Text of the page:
Since then, however, as fuel cells have been hobbled by technical problems, Ballard has seen its share value plummet to $8, as energy investors have all but abandoned hydrogen in favor of the latest energy darling, the gas-electric hybrid. During the conference call, Campbell insisted that hybrids were only a temporary fix, and that fuel cells remained the only long-term solution to problems like climate change and declining energy supplies. He was, however, forced to acknowledge that consumers and businesses alike were "discouraged by the long wait and the uncertain timelines" for fuel cells and had been "seduced by the lure of an easier solution to the energy and environmental challenges that we face."

In many respects, Ballard is the perfect cautionary tale for the entire roster of alternative fuels and energy technologies, which, for all their huge promise, are, upon closer inspection, plagued by problems. For example, many energy experts see natural gas as the most logical interim step in eventually weaning ourselves from oil. Natural gas emits less carbon dioxide and pollutants than does oil (and certainly coal); it can be used in everything from cars to power plants; it's also easily refined into hydrogen -- all of which make it the perfect "bridge" fuel between the current oil-based economy and something new. But even as demand for gas grows in the United States, domestic production is in decline, meaning we'll have to import an increasing volume via pipelines from Canada or through liquefied natural gas terminals in port cities. Even assuming we overcome the political hurdles, simply building this costly new infrastructure will take years, and, once completed, will leave us dependent on many of the same countries that now control the oil business. (The biggest gas reserves are in the Middle East and Russia.)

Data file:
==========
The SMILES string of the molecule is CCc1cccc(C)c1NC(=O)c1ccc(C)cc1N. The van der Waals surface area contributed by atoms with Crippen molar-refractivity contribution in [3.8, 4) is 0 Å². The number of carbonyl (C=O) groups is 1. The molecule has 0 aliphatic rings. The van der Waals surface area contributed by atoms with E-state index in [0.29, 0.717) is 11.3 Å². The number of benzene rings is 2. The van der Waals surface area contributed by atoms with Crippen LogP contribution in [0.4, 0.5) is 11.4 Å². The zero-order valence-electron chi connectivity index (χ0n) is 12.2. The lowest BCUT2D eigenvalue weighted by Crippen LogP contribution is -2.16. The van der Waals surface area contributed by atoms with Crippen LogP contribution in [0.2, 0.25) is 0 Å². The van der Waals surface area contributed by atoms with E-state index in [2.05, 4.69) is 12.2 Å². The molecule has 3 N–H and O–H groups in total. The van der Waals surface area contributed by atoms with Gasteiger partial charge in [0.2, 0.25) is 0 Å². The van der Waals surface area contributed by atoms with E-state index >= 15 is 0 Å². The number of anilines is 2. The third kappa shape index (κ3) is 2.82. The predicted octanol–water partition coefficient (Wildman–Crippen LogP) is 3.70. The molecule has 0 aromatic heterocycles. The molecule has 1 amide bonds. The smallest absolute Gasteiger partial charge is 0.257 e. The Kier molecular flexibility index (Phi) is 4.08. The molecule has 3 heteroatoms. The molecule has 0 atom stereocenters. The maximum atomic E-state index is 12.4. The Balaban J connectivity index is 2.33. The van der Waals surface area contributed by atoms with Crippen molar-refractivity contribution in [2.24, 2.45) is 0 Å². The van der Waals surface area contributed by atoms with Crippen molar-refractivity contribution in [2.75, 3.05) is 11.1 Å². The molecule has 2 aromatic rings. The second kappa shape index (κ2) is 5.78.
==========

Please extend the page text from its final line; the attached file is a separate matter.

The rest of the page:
Above all, gas doesn't solve the climate problem; it merely slows the rate at which we emit carbon dioxide. According to the United Nations Intergovernmental Panel on Climate Change, in order to cut CO2 emissions fast enough to actually prevent catastrophic warming, we eventually need to produce most of our energy with carbon-free technology. And we're a long way from "most." Today, hydrocarbons own the energy market -- 40 percent of our energy comes from oil, 23 percent each from gas and coal. Nuclear provides around 8 percent, while renewable, carbon-free energy accounts for barely 5 percent of our total energy supply. Of that "good" energy, nearly 90 percent comes from hydroelectric dams, which are so expensive and environmentally nasty that their future role is extremely limited. The rest comes mainly from "biomass" usually plants and crop waste that are either refined into fuels, like ethanol, or burned to make steam.

And what about solar and wind? As it turns out, the two most famous alternative energy technologies together generate less than half a percent of the planet's energy. Here's a depressing fact: The entire output of every solar photovoltaic (PV) cell currently installed worldwide -- about 2,000 megawatts total -- is less than the output of just two conventional, coal-fired power plants.